HL Deb 23 October 1945 vol 137 cc408-11

2.42 p.m.

Order of the Day for the Second Reading read.


My Lords, I may perhaps briefly explain to your Lordships what is the necessity for this Bill and our objects in bringing it forward. The Bill provides for an alteration in the machinery which is at present set up by the War Damage Act, 1943, which was the same machinery as was found in the War Damage Act, 1941. In this somewhat complicated and difficult field, your Lordships may like to be reminded that there are no fewer than four values which in certain cases have to be considered. First of all, if a property is damaged, you have to consider the value of the property with the war damage made good. Then you have to consider the value of the property without the war damage being made good. It is the consideration of those two factors which enable you to determine whether the case is one for a value payment or not. Then you have to consider the value of the property immediately before the war damage was occasioned, and the value of the property after the war damage. The consideration of those two factors enables you to determine what the quantum of the value payment should be. All those are on the basis of the market values in 1939.

Now Section 32 of the War Damage Act provided that appeals against the determination of the War Damage Commission should be made to the panel of referees appointed under the Finance Act, 1910. It was thought desirable to avail ourselves of that panel since it had been set up and established for a long time. Further experience, however, led us to think that that is not a desirable course, and for this reason. We find that by far the larger proportion of the war damage cases have occurred in urban areas, very often in the heart and centre of our great towns. Now the panel under the Finance Act, 1910, comprises three classes of valuers; those specially skilled in valuing minerals, those specially skilled in valuing agricultural land—and obviously their special skill will not be suitable for this sort of job—and finally those who are skilled in valuing town property such as is the subject matter here involved.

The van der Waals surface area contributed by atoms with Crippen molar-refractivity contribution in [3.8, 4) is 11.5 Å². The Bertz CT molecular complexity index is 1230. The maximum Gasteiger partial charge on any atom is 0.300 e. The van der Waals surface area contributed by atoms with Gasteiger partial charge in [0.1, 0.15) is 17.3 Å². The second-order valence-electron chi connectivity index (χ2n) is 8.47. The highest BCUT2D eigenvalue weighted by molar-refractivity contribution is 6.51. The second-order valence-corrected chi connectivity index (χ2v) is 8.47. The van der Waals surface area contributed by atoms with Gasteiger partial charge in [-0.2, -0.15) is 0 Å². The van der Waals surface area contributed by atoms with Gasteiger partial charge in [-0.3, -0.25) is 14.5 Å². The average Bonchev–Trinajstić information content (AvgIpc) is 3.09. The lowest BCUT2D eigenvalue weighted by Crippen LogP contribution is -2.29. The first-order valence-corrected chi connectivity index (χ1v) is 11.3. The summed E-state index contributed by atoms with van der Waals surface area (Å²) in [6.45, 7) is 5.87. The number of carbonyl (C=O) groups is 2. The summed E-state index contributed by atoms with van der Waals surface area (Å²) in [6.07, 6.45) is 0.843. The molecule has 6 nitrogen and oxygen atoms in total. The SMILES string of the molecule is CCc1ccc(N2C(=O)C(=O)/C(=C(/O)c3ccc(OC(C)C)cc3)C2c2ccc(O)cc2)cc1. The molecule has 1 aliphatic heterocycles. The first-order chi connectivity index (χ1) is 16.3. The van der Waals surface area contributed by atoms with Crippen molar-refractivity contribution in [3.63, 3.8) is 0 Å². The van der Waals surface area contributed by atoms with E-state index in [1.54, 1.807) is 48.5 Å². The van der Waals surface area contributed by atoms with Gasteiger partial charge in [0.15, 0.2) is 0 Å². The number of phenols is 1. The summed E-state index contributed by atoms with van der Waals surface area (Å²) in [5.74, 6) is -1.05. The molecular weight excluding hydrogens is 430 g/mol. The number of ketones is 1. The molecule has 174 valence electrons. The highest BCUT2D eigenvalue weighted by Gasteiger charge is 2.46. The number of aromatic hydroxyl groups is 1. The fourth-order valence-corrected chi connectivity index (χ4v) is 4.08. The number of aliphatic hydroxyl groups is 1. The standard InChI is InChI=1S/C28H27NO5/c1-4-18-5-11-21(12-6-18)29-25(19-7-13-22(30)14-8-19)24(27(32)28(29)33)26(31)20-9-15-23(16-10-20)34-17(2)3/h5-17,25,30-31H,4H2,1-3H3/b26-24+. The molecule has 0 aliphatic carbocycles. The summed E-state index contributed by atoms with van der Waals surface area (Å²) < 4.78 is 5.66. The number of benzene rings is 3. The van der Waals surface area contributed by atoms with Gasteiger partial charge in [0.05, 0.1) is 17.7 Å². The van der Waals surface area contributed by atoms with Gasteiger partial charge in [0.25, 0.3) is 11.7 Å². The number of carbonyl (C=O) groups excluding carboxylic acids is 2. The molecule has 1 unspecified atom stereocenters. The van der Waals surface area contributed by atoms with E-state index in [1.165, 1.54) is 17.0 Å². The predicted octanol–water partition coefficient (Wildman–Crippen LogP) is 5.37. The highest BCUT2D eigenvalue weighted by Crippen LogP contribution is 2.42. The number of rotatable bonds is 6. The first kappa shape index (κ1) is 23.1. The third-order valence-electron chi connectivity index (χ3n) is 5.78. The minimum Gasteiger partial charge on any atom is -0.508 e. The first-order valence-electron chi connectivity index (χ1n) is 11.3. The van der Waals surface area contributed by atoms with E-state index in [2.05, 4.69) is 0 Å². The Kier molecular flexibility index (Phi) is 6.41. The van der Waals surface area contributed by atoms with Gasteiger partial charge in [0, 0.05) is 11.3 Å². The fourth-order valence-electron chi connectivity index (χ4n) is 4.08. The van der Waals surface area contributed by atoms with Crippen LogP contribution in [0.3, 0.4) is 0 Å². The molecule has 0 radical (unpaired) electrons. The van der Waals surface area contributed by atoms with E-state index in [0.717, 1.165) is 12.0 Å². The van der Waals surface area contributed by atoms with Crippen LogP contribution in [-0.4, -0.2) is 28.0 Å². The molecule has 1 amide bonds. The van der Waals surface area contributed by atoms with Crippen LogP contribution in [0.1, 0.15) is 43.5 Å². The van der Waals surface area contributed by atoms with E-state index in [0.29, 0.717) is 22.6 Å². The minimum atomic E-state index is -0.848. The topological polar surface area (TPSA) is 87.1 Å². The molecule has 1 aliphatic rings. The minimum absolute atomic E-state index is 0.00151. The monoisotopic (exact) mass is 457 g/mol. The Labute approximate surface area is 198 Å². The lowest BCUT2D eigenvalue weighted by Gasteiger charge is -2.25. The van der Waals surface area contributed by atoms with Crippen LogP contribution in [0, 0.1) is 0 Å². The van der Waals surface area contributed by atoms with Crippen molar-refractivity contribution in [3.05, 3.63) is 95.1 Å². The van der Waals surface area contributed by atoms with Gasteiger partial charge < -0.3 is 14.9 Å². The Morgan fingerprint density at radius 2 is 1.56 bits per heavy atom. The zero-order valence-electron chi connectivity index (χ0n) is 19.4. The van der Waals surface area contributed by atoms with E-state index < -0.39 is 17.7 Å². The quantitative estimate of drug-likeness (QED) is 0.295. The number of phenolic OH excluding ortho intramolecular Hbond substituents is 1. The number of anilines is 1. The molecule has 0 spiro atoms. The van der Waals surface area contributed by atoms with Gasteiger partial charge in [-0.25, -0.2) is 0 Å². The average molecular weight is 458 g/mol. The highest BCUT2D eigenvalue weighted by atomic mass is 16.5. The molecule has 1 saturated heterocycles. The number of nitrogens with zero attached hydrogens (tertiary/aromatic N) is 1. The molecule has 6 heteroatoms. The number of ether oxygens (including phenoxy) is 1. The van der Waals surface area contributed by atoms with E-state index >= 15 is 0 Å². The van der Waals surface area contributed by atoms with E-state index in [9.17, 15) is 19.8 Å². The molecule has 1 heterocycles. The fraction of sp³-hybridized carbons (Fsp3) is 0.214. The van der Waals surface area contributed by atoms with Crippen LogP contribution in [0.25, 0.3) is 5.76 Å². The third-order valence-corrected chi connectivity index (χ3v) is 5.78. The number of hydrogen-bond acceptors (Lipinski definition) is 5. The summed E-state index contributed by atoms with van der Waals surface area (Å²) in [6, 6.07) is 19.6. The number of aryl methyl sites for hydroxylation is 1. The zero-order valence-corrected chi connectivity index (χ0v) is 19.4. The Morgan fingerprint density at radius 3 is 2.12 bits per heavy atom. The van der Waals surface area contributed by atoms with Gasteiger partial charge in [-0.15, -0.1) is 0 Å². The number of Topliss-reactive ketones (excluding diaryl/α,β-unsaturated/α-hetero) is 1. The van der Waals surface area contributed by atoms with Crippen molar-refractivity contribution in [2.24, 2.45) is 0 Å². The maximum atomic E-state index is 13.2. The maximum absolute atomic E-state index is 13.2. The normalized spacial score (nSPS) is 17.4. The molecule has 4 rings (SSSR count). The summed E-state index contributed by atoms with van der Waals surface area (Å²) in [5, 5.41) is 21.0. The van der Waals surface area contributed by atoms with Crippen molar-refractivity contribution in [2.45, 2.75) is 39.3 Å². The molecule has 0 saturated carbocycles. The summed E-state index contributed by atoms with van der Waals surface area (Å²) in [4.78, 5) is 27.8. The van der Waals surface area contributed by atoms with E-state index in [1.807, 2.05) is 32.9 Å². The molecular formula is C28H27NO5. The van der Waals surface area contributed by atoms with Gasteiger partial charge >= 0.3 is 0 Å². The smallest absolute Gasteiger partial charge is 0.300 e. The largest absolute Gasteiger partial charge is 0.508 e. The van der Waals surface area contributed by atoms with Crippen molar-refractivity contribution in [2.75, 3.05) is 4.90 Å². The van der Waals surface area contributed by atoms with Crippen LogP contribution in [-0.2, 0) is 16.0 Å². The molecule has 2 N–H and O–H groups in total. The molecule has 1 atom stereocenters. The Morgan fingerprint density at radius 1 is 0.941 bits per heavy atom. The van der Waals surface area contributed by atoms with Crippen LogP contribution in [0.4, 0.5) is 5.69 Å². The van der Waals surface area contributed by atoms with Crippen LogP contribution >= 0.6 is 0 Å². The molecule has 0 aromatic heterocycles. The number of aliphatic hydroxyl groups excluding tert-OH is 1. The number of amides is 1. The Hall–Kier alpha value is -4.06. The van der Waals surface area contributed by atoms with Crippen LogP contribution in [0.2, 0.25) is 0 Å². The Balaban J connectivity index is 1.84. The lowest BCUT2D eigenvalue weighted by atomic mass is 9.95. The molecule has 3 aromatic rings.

Those who are skilled in valuing town property find themselves in this position they are almost all eminent people in their profession and they are almost all busily engaged in advising their clients as to what is the appropriate value to put on their property to claim from the War Damage Commission. Now it is obviously most undesirable and unsuitable that people who are professionally engaged in advising as to the value of these properties should, at the same time, sit as judges to determine what the value is. Of course, if the particular property as to which they were called upon to sit was one upon which they had been employed to advise, they obviously would not sit. You may have three properties, belonging to Mr. A., Mr. B. and Mr. C., all similarly situated. The same sort of consideration would apply to each one of the three. How impossible it is for a valuer who is engaged in advising Mr. A. and Mr. B. as to what valuations they should claim and fairly receive, himself to sit in judgment on Mr. C.'s case—a case in which he has, of course, not advised—when he knows quite well that the repercussions of the decisions in Mr. C.'s case may closely affect Mr. A. and Mr. B. For that reason, even this limited class of valuers, who would be normally employed for this purpose, are not suitable. They themselves would feel that they would be in a very embarrassing position.